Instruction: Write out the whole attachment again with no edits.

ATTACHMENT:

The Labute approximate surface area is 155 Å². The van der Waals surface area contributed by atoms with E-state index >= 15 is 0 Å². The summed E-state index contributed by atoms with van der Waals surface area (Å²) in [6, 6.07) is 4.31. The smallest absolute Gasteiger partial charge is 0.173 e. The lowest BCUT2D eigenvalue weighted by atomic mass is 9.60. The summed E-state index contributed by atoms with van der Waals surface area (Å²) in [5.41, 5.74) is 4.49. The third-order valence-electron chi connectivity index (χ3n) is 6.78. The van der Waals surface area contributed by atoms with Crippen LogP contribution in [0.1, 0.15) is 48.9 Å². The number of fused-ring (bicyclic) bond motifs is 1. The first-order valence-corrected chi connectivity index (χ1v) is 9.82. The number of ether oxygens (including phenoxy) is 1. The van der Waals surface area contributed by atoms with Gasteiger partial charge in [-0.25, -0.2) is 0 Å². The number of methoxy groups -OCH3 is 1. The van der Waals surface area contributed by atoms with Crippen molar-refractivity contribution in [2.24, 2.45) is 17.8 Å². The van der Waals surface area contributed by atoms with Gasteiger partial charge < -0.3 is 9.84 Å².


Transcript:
The Labute approximate surface area is 155 Å². The van der Waals surface area contributed by atoms with E-state index >= 15 is 0 Å². The summed E-state index contributed by atoms with van der Waals surface area (Å²) in [6, 6.07) is 4.31. The smallest absolute Gasteiger partial charge is 0.173 e. The lowest BCUT2D eigenvalue weighted by atomic mass is 9.60. The summed E-state index contributed by atoms with van der Waals surface area (Å²) in [5.41, 5.74) is 4.49. The third-order valence-electron chi connectivity index (χ3n) is 6.78. The van der Waals surface area contributed by atoms with Crippen LogP contribution in [0.1, 0.15) is 48.9 Å². The number of fused-ring (bicyclic) bond motifs is 1. The first-order valence-corrected chi connectivity index (χ1v) is 9.82. The number of ether oxygens (including phenoxy) is 1. The van der Waals surface area contributed by atoms with Gasteiger partial charge in [-0.25, -0.2) is 0 Å². The number of methoxy groups -OCH3 is 1. The van der Waals surface area contributed by atoms with Crippen molar-refractivity contribution in [2.24, 2.45) is 17.8 Å². The van der Waals surface area contributed by atoms with Gasteiger partial charge < -0.3 is 9.84 Å².